“We saw how organized they are,” Ottawa coach D.J. Smith says. “They’re playing real hockey right now. They look motivated. They look like they’re on a mission. After their loss last year to Montreal, they look like they’ve come back with a purpose.”
Keefe claims his 2021-22 group is deeper than last year’s.
Yet the Maple Leafs’ most critical addition will not appear on a CapFriendly chart.
Renowned peak performance coach Greg Harden has worked with non-hockey champions Tom Brady, Michael Phelps and Desmond Howard on their mental game.
Now, Harden has set about banishing those ghouls frolicking between the ears of the Maple Leafs, meeting one-on-one with both players and coaches.
“You don't hire somebody like Greg Harden. He decides whether or not he wants to come work for you. And we're fortunate enough that you decided to join us,” Keefe says.
“He's got great experience. Comes in with a fresh voice, fresh set eyes in terms of what's happening here. He’s a guy that's going to take his time to build relationships and let players know what he's about and how he can help us.”
Jason Spezza describes Harden as “a straight shooter” who should help the players thrive in the sludge of the regular season. Harden has already aided captain John Tavares in pushing through the trauma of coming back to the game after his horrendous concussion in Game 1.
The mental side of athletics is critical, and the Leafs are taking pains to flip the script and remain sharp.
“Sometimes you get into your own mind, and sometimes it's hard to dig yourself out of it,” admits Wayne Simmonds, who saw the benefits of taking to someone as a young player with the Flyers. “When you have a professional helping you out, and helping you navigate the way through the mental game, it makes it a lot easier.”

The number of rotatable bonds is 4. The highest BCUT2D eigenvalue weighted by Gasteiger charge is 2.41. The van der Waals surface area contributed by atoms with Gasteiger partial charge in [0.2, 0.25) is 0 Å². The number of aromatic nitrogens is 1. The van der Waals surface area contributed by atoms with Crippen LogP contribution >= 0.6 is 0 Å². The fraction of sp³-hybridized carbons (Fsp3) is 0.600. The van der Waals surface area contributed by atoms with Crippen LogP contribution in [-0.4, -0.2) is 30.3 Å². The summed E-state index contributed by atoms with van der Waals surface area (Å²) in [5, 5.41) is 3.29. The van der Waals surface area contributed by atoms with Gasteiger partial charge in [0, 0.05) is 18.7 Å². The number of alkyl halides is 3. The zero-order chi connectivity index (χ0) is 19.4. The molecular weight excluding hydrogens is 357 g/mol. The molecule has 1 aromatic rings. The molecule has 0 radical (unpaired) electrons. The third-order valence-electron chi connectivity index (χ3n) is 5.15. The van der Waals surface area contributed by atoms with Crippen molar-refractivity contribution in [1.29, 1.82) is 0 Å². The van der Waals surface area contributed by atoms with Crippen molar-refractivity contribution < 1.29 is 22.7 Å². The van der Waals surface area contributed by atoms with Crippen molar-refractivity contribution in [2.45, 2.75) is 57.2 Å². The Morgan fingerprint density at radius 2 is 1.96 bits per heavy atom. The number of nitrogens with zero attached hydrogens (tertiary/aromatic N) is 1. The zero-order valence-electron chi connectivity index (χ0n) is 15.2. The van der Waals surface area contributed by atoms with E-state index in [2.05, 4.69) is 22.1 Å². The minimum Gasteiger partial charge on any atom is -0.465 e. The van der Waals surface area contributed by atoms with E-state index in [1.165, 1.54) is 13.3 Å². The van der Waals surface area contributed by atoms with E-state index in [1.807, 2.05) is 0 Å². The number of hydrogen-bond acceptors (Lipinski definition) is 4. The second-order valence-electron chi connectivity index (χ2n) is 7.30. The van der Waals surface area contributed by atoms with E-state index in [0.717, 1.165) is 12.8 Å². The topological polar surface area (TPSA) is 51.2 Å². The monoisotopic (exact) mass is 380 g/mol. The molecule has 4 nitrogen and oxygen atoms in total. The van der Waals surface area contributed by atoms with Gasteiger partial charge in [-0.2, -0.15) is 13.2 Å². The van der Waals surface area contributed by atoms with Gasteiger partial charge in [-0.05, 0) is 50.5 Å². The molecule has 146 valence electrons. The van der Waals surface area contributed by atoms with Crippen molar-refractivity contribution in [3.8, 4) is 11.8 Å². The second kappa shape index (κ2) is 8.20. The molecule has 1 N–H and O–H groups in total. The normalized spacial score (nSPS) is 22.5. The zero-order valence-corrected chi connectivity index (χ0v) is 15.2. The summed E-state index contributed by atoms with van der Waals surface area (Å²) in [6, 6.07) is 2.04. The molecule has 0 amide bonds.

Absolutely, we’ll distract ourselves this winter with hyper-analysis of the $45.5-million power play. We’ll debate ad nauseam over whom should get the next start, Jack Campbell or Petr Mrazek, or who should occupy left wing on the top line.
We’ll calculate Auston Matthews’ campaign to snipe 50 or 60. We’ll monitor “own rental” Morgan Rielly’s contract year and Rasmus Sandin’s bid to break out and William Nylander’s penalty-kill debut.
Eighty-two games will be a long haul. And as sports nuts, we’re addicted to our distractions and our minutia.
Ultimately, however, the worthiness of this ship president Brendan Shanahan and Dubas have built will be judged on how it cuts through the turmoil of the post-season.
Matthews and Marner. Tavares and Nylander. Do they dominate? Or get dominated, again?
“We can’t change anything, unfortunately. That’s not the way it works,” Keefe says.
A rearview mirror is right there, fastened to the windshield, reflecting demons dancing on the tailgate. But the coach, like the rest of them, will do his damnedest to focus on the road ahead.
“All we can do is the work here today,” he states. “We have to be consistent in our habits, our details, our mindset, and — most importantly — our belief."